---- by Kenneth Surin
  Deleuze and Guattari oppose micropolitics to the politics of molarisation. Where the molar (or 'arborescent', to use their equivalent term) designates structures and principles that are based on rigid stratifications or codings which leave no room for all that is flexible and contingent, the molecular which is the basis of micropolitics allows for connections that are local and singular. A molecular logic of production is basically self-organising or auto-poetic, whereas its molar counterpart finds its generating principle in some feature or entity that is external to what is being produced. The necessity of micropolitics for Deleuze and Guattari stems from the current conjuncture of capitalist production and accumulation. In this conjuncture, capital has become the ever-present condition that ensures the harmonisation of even the most disparate forms (business and finance, the arts, leisure, and so forth). This is the age that Deleuze titles 'the societies of control' and it contrasts with the disciplinary societies of the nineteenth and early twentieth centuries. In this conjuncture, the scope of labour has been amplified exponentially, as capital permeates every interstice of society: the ubiquity of capital coincides with the expansion of everything capable of creating surplus-value, as human consciousness and all that was hitherto considered 'private' is relentlessly incorporated into the latest structures of accumulation. Capitalism has always had as its 'utopia' the capacity to function without the State and in the current conjuncture this disposition has become more profoundly entrenched. On the other hand, for Deleuze and Guattari this is not because State apparatuses have disappeared (clearly they have not); rather the rigid demarcation between State and society is no longer tenable. Society and State now constitute one allencompassing reality, and all capital has become social capital. Hence, the generation of social cooperation, undertaken primarily by the service and informational industries in the advanced economies, has become a crucial one for capitalism.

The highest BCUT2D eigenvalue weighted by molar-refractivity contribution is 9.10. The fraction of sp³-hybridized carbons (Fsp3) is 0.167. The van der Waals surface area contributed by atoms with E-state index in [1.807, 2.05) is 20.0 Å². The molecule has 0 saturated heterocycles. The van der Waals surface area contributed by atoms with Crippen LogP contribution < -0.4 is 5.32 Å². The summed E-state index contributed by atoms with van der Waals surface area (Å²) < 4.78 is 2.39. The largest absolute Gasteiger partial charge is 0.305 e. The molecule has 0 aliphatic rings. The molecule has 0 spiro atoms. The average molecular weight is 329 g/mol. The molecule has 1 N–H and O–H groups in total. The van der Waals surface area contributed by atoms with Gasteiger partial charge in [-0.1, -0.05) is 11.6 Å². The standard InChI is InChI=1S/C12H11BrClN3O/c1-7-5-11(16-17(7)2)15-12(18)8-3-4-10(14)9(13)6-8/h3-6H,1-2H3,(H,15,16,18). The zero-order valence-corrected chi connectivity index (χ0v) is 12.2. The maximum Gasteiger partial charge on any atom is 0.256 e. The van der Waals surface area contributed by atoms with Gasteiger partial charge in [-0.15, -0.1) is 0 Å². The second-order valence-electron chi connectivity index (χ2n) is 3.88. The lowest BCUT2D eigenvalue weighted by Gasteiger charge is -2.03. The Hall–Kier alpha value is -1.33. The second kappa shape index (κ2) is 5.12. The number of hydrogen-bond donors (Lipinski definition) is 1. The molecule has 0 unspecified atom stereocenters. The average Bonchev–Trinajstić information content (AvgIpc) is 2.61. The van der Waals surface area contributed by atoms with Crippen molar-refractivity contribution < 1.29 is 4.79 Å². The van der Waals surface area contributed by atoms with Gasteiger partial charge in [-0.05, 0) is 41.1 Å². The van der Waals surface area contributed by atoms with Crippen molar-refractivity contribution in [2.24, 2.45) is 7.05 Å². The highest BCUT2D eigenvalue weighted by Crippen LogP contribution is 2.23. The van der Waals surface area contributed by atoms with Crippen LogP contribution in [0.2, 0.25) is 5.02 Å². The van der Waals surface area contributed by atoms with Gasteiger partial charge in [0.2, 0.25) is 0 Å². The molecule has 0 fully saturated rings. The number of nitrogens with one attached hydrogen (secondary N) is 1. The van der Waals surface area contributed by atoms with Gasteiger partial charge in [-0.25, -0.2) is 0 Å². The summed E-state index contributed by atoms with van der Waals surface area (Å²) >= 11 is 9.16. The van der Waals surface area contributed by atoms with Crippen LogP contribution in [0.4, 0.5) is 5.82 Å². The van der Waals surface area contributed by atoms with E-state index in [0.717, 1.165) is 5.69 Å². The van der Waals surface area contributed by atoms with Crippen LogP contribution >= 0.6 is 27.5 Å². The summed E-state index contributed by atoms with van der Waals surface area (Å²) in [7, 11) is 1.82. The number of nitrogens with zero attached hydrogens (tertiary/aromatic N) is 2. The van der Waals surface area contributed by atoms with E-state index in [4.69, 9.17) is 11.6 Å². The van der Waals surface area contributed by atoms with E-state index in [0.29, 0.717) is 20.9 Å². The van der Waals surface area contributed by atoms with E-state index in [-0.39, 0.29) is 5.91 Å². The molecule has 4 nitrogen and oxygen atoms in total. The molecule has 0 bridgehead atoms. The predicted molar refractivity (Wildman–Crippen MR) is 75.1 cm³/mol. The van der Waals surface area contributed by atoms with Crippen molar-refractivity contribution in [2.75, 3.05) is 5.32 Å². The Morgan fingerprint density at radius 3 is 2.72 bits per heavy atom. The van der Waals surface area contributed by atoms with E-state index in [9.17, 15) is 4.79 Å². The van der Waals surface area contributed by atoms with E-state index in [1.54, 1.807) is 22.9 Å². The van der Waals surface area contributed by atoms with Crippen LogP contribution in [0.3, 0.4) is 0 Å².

In a situation of this kind, a molar politics with its emphasis on standardisation and homogeneity becomes increasingly irrelevant, as the traditional dividing line between 'right' and 'left' in politics becomes blurred, and such notions as 'the radical centre' gain credence despite being patently oxymoronic; and as traditional class affiliations dissolve and the social division of labour is radically transformed by the emergence of information and service industries. The enabling conditions of micropolitics derive from this set of developments. The upshot is that the orchestration of affect and desire has now become much more significant for determining lines of affiliation in contemporary politics.